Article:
Growth in morphological skills has been documented during mid-elementary grades, but little research has examined knowledge of affix morphemes separate from whole words. This study evaluated affix knowledge using a combination of real-word and pseudoword tasks.Methods:
Forty-five third-grade and 32 fifth-grade students participated. Students were assessed on word identification, vocabulary knowledge, and affix proficiency. Sixteen prefixes and 16 suffixes were studied using real-word and pseudoword stimuli.Results:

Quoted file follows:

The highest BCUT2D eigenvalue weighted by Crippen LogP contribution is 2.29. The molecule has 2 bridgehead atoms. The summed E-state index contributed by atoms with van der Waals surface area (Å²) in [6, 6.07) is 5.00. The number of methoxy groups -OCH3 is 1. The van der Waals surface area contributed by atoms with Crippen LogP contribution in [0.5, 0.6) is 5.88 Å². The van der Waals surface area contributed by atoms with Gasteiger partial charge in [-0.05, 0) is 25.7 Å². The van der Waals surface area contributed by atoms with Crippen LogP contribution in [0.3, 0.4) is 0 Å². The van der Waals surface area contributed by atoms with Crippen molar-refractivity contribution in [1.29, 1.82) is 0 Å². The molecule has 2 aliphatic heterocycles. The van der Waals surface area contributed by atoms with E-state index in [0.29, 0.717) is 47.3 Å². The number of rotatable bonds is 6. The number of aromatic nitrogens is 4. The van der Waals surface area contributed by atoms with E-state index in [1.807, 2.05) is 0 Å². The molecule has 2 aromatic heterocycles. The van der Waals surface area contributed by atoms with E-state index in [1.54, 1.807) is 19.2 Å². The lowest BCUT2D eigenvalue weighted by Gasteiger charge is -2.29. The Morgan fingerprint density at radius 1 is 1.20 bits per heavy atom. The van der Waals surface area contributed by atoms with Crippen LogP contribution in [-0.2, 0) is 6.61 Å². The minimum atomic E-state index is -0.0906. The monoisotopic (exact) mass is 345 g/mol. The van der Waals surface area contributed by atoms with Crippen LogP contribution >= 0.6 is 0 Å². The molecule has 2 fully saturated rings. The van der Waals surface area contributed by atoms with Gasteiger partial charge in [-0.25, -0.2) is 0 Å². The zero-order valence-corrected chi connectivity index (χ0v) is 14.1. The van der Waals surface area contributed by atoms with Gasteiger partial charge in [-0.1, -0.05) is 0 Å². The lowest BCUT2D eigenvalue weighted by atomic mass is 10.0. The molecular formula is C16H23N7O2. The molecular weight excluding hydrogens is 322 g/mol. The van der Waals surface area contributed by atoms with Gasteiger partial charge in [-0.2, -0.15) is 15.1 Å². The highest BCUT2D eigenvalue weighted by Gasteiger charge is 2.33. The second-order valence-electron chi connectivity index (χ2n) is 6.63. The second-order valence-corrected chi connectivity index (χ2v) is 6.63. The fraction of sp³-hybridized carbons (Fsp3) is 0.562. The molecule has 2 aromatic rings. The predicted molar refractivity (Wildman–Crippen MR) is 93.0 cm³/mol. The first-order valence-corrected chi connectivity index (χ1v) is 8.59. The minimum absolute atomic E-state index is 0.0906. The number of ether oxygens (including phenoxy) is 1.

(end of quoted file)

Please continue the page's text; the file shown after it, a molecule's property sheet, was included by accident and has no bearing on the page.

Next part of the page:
Analyses indicated variability in which affixes were known. Vocabulary and word-reading abilities accounted for substantial variance in affix knowledge. On almost half of the pairs of real-word and pseudoword items, students' performed significantly differently, accurately responding on only one.Conclusions:
Performance on the 2 types of morphology tasks (real-word and pseudoword) varied for a noteworthy portion of the affixes studied. These results indicate that using both types of measures may be important for investigations of morpheme knowledge.